Compound (I)[link] can potentially exist in a different tautomeric (hy­droxy) form. However, spectroscopic studies indicated the presence of the NH tautomer in solution (e.g. the 13C NMR signal at 172.65 p.p.m. indicates a carbonyl C atom rather than a C—OH group). X-ray analysis (Fig. 1[link]) establishes the exclusive presence of the ketonic form in the solid state; all H atoms could be located unambiguously, and bond lengths are also consistent with the NH form. Mol­ecular dimensions (Table 1[link]) may be regarded as normal. Atoms N2 and N3 are pyramidally coordinated; they lie 0.31 (1) and 0.21 (1) Å, respectively, out of the plane of their three substituents. The pyrazoline ring is reasonably planar (r.m.s. deviation = 0.04 Å), although its largest absolute torsion angle is N1—N2—C3—C4, −10.30 (11)°. The two rings subtend an inter­planar angle of 72.54 (4)°, and their orientation is further described by the torsion angles C12—C11—S1—O2 = −0.31 (11)° and N2—N1—S1—O3 = −179.59 (7)°. In other words, C12—C11 is synperiplanar to S1—O2, and N1—N2 is anti­periplanar to S1—O3. An intra­molecular N3—H03A⋯O3 hydrogen bond is observed, albeit with a narrow angle of 116.6 (14)° at the H atom; at N3, atoms H03A and H03B lie out of the plane (of the pyrazoline ring plus N3) by 0.28 (2) and 0.25 (2) Å, respectively, both in the opposite direction to atom O3.

The mol­ecular packing of (I)[link] involves thick layers of mol­ecules parallel to the bc plane at x ≃ 0, 1 etc. (Fig. 2[link]); the tolyl groups project into the space between the layers (Fig. 3[link]). In the order shown in Table 2[link], hydrogen bond 1 forms eight-membered rings of the common graph set R22(8) (Bernstein et al., 1995[Bernstein, J., Davis, R. E., Shimoni, L. & Chang, N.-L. (1995). Angew. Chem. Int. Ed. Engl. 34, 1555-1573.]) over an inversion centre, hydrogen bonds 2 and 3 form a three-centre system (2 is the intra­molecular hydrogen bond mentioned above), and hydrogen bond 4 connects the R22(8) rings in the direction of the diagonals [011] and [01[\overline{1}]]. We note that the H03B⋯O2ii [symmetry code: (ii) x, −y + [1 \over 2], z + [1 \over 2]] contact of 2.76 (2) Å would complete a bifurcated hydrogen-bond system with hydrogen bond 3, but we regard it as too long.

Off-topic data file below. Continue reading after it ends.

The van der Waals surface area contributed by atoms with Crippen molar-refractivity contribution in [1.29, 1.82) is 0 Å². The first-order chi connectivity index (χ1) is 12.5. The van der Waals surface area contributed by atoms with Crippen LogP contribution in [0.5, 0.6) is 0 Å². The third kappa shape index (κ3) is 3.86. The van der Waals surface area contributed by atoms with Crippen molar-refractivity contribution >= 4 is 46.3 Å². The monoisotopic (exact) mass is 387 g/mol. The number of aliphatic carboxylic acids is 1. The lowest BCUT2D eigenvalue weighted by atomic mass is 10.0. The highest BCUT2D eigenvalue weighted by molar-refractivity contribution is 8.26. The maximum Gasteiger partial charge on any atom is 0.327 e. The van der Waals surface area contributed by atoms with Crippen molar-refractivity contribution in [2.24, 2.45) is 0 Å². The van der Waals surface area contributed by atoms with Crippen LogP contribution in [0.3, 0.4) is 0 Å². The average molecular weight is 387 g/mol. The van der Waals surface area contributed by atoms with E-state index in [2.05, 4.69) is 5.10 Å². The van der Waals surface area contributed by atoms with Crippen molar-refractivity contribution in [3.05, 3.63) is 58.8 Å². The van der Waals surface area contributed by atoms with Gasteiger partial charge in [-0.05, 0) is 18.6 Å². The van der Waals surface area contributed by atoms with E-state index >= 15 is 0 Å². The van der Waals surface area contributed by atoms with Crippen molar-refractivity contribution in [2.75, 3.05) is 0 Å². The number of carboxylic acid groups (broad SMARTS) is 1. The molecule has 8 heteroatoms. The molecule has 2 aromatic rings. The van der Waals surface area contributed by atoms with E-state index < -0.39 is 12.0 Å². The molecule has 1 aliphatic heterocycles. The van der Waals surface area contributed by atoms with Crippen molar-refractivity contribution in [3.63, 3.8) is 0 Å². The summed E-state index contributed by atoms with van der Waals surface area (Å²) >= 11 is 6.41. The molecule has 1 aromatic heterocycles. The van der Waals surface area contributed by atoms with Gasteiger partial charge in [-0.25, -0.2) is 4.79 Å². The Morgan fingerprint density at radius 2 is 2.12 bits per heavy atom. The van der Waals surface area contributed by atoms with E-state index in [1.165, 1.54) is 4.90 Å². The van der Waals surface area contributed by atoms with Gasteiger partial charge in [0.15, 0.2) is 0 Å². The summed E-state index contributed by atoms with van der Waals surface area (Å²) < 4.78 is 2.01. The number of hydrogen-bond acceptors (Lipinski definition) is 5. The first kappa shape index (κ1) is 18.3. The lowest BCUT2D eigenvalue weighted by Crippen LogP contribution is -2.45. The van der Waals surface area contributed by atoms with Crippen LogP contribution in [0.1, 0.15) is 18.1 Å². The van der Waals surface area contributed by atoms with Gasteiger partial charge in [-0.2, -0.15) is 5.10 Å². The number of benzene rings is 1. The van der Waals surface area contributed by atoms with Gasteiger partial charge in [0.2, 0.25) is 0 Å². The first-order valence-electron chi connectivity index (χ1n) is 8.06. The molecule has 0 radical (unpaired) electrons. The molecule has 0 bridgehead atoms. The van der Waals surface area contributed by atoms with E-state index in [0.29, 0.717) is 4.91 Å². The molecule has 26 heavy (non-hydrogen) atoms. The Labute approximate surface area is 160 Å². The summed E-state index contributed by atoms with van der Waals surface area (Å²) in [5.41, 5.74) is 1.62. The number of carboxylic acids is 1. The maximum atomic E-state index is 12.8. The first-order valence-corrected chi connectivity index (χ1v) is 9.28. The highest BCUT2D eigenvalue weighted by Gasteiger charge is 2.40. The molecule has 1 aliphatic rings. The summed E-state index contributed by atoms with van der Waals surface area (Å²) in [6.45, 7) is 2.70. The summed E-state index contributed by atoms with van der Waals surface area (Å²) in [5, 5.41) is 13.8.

Several years ago, we published the structure of the phenyl analogue, (II), of (I)[link] (Elgemeie et al., 1998[Elgemeie, G. E. H., Hanfy, N., Hopf, H. & Jones, P. G. (1998). Acta Cryst. C54, 136-138.]). The unit cells are strikingly similar, except that the a axis of (II) is around 1.2 Å shorter [for (II): a = 10.7794 (19), b = 7.8301 (8) and c = 11.8317 (12) Å, and β = 97.505 (8)°, at 173 K]. The space group of (II) was originally thought to be P21/c, but a more detailed analysis showed that the true space group was P21. The packing diagram of (II) is shown in Fig. 4[link]. The two independent mol­ecules in the asymmetric unit, which are related to each other by a local inversion centre, differ significantly in the orientation of the phenyl rings (Fig. 5[link]), with torsion angles N1—S1—C11—C12 = 109.5 (3) and −73.0 (3)°. The two independent mol­ecules of (II) form an exactly equivalent set of hydrogen bonds to each other and to (I)[link], so that the packing pattern is topologically the same in both structures. Compound (II) is thus a pseudosymmetric counterpart of (I)[link]. The absence of the methyl group leads to the shorter a axis in (II).